Awakening: the Role Model

In Kate Chopin’s The Awakening, Edna Pontellier continuously struggles with breaking the social norms that are imposed upon her by the people around her including her own friends and husband. Throughout the novel, Edna is able to detach herself from the lifestyle that society appoints her by emulating Mademoiselle Reisz, an independent woman who has lived her life without conforming to society. Mademoiselle Reisz is not only a model for Edna’s awakening, but she also represents the freedom and individuality that Enda wishes she could attain.
Through imitating Reisz, Enda realizes the woman she is capable of becoming, but later learns that she cannot truly be an independent woman because of her differences from Mademoiselle Reisz. The relationship between Edna and Reisz is constructed on the artistic connection between the two character’s. Enda, a painter, is very fond of Reisz’s musical talent. Edna specifically likes one of Reisz’s songs that she calls “solitude. ” Chopin writes, “The name of the piece was something else, but she called it ‘Solitude. When she heard it there came before her imagination the figure of a man standing beside a desolate rock on the seashore. He was naked. His attitude was one of hopeless resignation as he looked toward a distant bird winging its flight away from him” (38). This is what the relationship between Edna and Reisz is built on. Not only is it the artistic connection, but it is also the desire to be an individual that brings the two together. The song portrays an almost a vivid painting in the mind of Enda, the form of art that she enjoys.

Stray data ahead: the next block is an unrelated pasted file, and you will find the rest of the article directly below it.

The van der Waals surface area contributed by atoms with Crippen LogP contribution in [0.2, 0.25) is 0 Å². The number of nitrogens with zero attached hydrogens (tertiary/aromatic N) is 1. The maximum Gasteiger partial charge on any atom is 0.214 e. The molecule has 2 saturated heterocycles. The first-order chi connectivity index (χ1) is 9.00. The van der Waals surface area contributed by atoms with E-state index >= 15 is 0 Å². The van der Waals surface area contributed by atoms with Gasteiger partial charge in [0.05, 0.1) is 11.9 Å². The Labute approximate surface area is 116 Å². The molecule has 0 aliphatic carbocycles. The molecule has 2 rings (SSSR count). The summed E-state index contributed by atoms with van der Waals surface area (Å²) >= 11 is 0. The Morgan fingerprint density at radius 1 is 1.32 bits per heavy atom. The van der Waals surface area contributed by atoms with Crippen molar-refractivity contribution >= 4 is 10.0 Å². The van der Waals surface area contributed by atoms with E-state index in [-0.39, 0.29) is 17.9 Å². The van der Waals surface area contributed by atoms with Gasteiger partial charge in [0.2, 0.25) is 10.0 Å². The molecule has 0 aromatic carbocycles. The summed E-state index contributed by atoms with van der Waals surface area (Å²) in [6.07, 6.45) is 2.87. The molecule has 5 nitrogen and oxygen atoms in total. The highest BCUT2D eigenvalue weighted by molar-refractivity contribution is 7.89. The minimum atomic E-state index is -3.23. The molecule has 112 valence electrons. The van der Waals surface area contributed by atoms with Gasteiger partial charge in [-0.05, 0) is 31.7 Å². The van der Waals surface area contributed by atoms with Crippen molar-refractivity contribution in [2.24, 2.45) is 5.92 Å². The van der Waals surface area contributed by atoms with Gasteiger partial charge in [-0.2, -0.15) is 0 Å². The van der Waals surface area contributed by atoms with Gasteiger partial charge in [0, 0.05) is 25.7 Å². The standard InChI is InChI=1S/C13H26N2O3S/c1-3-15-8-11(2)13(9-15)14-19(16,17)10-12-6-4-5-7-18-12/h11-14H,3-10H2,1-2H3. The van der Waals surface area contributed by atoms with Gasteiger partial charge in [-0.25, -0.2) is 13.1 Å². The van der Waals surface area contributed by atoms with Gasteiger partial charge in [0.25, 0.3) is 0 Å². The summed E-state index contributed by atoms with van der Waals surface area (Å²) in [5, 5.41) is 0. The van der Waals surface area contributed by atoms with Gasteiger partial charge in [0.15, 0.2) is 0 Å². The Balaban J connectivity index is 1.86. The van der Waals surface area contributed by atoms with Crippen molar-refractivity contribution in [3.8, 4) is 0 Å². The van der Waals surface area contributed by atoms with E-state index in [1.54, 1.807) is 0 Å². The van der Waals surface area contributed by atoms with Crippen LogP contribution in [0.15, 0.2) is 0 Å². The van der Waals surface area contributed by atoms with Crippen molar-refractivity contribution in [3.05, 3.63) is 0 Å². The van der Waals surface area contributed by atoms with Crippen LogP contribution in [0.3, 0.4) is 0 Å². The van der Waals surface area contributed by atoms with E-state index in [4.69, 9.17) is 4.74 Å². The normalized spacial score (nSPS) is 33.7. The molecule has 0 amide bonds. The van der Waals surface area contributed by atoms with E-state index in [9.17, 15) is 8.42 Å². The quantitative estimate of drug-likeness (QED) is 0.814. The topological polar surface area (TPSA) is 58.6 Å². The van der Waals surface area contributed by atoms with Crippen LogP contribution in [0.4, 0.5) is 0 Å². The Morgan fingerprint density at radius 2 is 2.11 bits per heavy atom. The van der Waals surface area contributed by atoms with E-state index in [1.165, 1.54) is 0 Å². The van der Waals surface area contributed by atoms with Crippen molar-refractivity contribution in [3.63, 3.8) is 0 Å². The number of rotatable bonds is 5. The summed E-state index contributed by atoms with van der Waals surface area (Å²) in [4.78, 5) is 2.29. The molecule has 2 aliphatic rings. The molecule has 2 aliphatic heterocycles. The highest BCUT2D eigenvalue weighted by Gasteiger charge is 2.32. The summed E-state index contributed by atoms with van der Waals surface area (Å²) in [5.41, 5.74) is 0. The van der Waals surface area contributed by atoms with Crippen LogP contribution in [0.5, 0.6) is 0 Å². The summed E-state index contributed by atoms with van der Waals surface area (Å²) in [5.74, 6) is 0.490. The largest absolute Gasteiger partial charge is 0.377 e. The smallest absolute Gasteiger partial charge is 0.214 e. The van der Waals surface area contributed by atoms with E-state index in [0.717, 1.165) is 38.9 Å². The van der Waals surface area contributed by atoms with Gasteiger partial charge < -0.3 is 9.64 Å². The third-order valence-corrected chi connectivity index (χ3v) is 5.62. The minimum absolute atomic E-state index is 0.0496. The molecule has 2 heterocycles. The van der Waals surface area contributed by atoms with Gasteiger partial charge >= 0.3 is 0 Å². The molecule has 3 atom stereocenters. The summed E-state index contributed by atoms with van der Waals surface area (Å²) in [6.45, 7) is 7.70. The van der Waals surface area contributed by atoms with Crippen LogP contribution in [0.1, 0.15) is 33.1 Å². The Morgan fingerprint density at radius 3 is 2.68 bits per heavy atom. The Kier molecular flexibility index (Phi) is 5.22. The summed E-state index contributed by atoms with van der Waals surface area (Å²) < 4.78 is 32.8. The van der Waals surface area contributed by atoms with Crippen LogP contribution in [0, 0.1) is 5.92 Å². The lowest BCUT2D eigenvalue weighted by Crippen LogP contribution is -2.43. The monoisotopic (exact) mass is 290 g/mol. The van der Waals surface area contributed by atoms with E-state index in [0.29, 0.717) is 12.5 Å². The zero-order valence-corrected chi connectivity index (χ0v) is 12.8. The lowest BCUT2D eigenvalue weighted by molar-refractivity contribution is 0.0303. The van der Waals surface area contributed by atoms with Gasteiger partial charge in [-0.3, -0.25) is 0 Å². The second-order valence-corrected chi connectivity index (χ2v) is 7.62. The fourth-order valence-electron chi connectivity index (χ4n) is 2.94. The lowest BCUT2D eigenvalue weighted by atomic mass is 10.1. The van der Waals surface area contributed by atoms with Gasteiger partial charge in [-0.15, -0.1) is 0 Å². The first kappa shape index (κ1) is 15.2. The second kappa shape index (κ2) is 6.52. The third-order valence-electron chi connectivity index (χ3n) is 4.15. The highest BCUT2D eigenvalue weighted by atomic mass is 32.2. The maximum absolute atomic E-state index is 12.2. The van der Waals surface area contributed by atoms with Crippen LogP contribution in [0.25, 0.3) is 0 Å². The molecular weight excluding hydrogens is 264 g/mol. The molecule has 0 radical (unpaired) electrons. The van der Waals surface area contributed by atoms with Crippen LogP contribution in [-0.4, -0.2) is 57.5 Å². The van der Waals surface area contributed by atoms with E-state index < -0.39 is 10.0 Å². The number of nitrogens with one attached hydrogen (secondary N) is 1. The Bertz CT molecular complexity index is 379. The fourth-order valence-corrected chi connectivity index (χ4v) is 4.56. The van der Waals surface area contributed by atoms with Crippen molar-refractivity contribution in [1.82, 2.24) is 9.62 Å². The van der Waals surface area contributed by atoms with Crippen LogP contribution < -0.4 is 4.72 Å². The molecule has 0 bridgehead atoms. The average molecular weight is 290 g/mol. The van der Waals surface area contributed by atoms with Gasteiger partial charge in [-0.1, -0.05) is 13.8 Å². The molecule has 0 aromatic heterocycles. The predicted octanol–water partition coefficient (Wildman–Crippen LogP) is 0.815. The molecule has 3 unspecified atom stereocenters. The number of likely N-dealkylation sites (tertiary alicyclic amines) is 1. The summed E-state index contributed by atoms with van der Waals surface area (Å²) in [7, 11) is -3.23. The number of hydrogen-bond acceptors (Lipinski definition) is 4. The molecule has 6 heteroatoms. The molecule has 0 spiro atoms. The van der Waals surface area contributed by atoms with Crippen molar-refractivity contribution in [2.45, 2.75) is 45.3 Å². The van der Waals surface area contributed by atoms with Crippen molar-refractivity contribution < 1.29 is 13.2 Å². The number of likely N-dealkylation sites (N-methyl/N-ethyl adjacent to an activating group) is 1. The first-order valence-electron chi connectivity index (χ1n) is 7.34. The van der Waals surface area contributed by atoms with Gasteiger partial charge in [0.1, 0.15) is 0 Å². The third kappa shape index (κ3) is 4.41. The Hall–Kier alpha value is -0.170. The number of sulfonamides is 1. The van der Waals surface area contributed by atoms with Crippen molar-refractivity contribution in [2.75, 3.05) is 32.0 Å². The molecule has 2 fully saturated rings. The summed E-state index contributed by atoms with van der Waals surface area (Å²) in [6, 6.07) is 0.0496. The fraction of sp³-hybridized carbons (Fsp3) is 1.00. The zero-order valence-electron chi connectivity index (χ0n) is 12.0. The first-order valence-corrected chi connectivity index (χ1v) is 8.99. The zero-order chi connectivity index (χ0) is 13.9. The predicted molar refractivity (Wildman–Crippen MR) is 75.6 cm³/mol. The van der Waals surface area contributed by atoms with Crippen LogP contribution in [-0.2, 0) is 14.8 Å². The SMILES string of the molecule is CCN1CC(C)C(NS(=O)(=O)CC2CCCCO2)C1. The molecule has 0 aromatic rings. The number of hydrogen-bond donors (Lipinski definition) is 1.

This particularly touches her because even though it is a different form of art, Edna still is able to understand and interpret it. In her mind, Reisz’s song leaves her with the sensation of being alone and free, a feeling that Edna longs to have for herself. The sea, which resembles freedom and knowledge throughout the novel is placed as an obstacle for the man who can only look at the bird that can go the other way and fly over the water.

The “resignation” that the man and Edna feel are both in response to the way that they cannot free themselves completely from the land they are on, which can be understood as society itself, unlike the bird that they have to watch simply fly the other way. From this interaction between the two, it is apparent that Edna’s relationship with Mademoiselle Reisz is based on the two understanding each other through them both being artists. Alongside of their artistic connection, Edna Pontellier looks up to Mademoiselle Reisz as the woman she aspires to be.